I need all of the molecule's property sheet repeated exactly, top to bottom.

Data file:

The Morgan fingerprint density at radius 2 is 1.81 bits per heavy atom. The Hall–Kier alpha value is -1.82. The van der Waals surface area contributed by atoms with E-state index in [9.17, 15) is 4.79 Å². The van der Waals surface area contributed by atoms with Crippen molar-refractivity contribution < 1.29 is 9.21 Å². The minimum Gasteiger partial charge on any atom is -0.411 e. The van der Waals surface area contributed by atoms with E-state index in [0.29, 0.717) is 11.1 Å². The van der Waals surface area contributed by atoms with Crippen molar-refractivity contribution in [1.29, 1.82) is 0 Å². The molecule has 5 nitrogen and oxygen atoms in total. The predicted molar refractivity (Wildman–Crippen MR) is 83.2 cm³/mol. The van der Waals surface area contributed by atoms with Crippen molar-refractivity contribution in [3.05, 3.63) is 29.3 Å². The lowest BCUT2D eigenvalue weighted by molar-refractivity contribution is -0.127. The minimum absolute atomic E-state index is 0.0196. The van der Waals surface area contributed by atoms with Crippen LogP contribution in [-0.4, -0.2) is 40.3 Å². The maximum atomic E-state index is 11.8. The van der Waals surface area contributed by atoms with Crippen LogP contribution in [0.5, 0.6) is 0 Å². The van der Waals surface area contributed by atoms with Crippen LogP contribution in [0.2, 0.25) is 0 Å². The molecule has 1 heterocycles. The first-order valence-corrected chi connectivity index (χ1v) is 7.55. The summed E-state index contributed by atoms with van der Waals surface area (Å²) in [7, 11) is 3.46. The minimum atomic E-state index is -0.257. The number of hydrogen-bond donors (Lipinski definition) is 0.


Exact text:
The Morgan fingerprint density at radius 2 is 1.81 bits per heavy atom. The Hall–Kier alpha value is -1.82. The van der Waals surface area contributed by atoms with E-state index in [9.17, 15) is 4.79 Å². The van der Waals surface area contributed by atoms with Crippen molar-refractivity contribution < 1.29 is 9.21 Å². The minimum Gasteiger partial charge on any atom is -0.411 e. The van der Waals surface area contributed by atoms with E-state index in [0.29, 0.717) is 11.1 Å². The van der Waals surface area contributed by atoms with Crippen molar-refractivity contribution in [1.29, 1.82) is 0 Å². The molecule has 5 nitrogen and oxygen atoms in total. The predicted molar refractivity (Wildman–Crippen MR) is 83.2 cm³/mol. The van der Waals surface area contributed by atoms with Crippen molar-refractivity contribution in [3.05, 3.63) is 29.3 Å². The lowest BCUT2D eigenvalue weighted by molar-refractivity contribution is -0.127. The minimum absolute atomic E-state index is 0.0196. The van der Waals surface area contributed by atoms with Crippen LogP contribution in [-0.4, -0.2) is 40.3 Å². The maximum atomic E-state index is 11.8. The van der Waals surface area contributed by atoms with Crippen LogP contribution in [0.5, 0.6) is 0 Å². The van der Waals surface area contributed by atoms with Crippen LogP contribution in [0.2, 0.25) is 0 Å². The molecule has 1 heterocycles. The first-order valence-corrected chi connectivity index (χ1v) is 7.55. The summed E-state index contributed by atoms with van der Waals surface area (Å²) in [7, 11) is 3.46. The minimum atomic E-state index is -0.257. The number of hydrogen-bond donors (Lipinski definition) is 0.